But the work of the Good Shepherd Sisters here was not just a useful social service. Those who choose to dedicate their lives and their many talents to loving strangers are also a pointer to something different. The current narrative tends to portray everything that had to do with Church and nuns as part of a consistently terrible past, now to be replaced by a thriving culture of self-indulgence that will liberate people to do what they want. But a centenary like this is an important opportunity to both recognise Church failures in the past and to celebrate the prophetic role of Good Shepherd Sisters in Derry. Nowadays, women dedicated to the love of the God and of the poor are an unwelcome stone in the shoe of those who would trumpet the benefits of social change but be blind to those who still pay the price for the success of the strong.
I see the present time as one more God-given opportunity for you as female religious to re-propose your vision. There is now such a fear of the future and a realisation that consumerism offers a very hollow hope. Young people – following in the ideas of Pope Francis and Laudato Si’ – are recognising that our unsustainable use of resources to make more and more tat may be embellishing our present but it is destroying their future. The bank crash of the last decade has shown us the hidden power of the unimaginably strong. The economic message may encourage our illusion of freedom but it ignores the fact that we are also prisoners of unseen hands who dictate what choices we have. The unseemly antics of many politicians offer pathetic role models for how to resolve differences in the service of the Common Good. When key social concepts such as marriage and sexual identity are reduced to ‘what I feel is right for me today’, it is no surprise that the centre cannot hold. Freedom can too often be an excuse for irresponsibility – and women so often are the ones who literally are left holding the baby.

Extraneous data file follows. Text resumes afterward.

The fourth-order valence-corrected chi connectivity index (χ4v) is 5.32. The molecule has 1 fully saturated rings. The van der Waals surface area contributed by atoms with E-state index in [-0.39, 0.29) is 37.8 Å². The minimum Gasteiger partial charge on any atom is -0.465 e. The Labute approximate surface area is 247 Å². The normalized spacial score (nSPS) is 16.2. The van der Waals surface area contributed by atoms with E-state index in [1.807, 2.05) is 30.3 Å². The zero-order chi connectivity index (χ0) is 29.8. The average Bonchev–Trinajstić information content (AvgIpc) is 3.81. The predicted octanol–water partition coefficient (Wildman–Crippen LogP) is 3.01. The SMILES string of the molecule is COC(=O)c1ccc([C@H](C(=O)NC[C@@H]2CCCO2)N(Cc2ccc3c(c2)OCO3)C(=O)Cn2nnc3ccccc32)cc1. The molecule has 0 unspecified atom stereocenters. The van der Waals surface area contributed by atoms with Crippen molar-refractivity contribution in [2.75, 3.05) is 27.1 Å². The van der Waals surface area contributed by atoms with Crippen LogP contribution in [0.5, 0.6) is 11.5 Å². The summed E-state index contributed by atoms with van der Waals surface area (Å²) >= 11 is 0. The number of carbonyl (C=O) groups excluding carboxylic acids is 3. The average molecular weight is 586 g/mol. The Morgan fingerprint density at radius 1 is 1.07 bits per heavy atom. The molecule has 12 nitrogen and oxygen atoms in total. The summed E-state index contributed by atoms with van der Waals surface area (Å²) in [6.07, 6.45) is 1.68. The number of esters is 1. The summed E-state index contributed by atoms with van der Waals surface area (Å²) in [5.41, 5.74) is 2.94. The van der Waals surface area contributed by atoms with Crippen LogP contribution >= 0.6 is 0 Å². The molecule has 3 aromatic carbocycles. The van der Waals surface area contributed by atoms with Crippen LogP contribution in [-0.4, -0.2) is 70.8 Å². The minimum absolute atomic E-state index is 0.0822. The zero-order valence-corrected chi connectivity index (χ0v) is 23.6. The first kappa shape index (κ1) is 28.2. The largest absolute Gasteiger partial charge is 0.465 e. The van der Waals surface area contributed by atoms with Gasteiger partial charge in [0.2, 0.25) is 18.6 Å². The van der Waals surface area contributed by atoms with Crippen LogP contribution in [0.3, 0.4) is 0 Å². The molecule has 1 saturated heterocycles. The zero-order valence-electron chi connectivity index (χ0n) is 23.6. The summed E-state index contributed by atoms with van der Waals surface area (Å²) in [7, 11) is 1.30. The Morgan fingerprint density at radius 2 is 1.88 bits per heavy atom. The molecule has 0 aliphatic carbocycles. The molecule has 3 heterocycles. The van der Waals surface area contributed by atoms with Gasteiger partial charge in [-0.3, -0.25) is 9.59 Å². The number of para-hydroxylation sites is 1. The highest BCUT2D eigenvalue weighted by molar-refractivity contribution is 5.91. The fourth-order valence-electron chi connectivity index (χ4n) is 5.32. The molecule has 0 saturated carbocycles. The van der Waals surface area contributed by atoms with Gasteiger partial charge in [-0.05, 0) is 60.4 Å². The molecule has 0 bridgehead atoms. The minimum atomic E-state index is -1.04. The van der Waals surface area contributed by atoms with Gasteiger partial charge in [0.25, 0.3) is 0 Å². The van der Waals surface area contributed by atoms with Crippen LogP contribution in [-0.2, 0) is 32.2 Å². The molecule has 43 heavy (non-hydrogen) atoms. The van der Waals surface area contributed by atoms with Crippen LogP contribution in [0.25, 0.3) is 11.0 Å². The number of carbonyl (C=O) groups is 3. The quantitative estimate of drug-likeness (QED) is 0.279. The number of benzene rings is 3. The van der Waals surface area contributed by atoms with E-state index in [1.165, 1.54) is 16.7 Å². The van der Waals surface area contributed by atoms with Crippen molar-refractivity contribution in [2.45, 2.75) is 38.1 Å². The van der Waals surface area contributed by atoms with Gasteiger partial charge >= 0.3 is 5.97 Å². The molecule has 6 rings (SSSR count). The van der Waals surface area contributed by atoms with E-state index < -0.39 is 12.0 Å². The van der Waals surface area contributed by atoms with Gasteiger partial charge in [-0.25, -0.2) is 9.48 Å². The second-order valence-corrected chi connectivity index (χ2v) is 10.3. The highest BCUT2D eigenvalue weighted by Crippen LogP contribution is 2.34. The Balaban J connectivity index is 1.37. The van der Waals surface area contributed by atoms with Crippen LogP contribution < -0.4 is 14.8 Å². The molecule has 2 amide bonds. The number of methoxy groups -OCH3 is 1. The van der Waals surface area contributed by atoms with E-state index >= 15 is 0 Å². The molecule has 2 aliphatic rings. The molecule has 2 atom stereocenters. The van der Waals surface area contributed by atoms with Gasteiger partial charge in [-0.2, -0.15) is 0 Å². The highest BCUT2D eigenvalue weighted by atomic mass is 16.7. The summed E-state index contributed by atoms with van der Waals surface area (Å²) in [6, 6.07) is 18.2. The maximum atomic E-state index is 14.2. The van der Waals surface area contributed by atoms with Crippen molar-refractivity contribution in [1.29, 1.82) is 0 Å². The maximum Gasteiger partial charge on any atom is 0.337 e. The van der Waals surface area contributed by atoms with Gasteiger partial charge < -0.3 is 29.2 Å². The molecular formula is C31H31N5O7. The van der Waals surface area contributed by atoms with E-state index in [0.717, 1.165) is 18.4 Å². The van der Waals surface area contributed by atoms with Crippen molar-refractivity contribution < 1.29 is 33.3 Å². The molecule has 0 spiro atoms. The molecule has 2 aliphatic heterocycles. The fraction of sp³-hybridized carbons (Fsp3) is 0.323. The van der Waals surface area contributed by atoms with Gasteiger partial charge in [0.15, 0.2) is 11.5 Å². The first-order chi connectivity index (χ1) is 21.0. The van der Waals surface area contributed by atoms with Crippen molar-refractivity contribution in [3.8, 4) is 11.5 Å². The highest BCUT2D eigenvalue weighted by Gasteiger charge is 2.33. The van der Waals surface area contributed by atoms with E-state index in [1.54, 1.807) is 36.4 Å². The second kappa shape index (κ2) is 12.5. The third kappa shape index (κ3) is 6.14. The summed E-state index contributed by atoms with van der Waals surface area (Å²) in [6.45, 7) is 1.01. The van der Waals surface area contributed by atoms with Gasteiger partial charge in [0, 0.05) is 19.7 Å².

The strength of the Church has always in its ability to let people hear the divine call to generous risk-taking idealism in the service of others. We have been at our weakest when the focus has been on our institutions rather than on those who most needed love. The recognition of our failures can be an important act of humility – but the acceptance of that truth should enable us to be set free so as to witness in the present. The danger is that a preoccupation with the past will hobble us today and make us unable to speak into the modern realities. The new elite do not wish to hear words of criticism – like the ones of Jesus in today’s Gospel. If we can be tied up in knots as regards our past, we can be prevented from speaking prophetically about today. But there are too many people like Lazarus who are unseen, missing and not missed. They need those who will bear witness by their lives to the Good Shepherd. Religious congregations are at their best when they are courageous and prophetic. When the charism becomes too institutionalised, it can lose its taste. Your presence was for many years built on a hilltop on this side of the river. You are at your best when you are salt to the earth and light to the world. You are at your best when you are at fringes and not at the centre.
Today we remember all those who began the work here in Derry exactly a century ago – and those who have walked in their footsteps. Many of those decades were difficult. The present time offers new challenges as numbers and energy levels fall.
We thank God for the lives that were enhanced by your ministry. We are blessed by the faithfulness of those who have ministered here and pointed to heaven. And we pray for the grace to wait in this fallow time for a new outpouring of generous followers of Jesus, the Good Shepherd. That will come in God’s own good time – for a society without generous idealists is its own worst enemy.
- Bishop Donal McKeown is Bishop of Derry. This Mass took place on Sunday 29 September in Saint Columba’s Church, Waterside, Derry to mark the centenary of the arrival of Good Shepherd Sisters in Derry on 29 September 1919.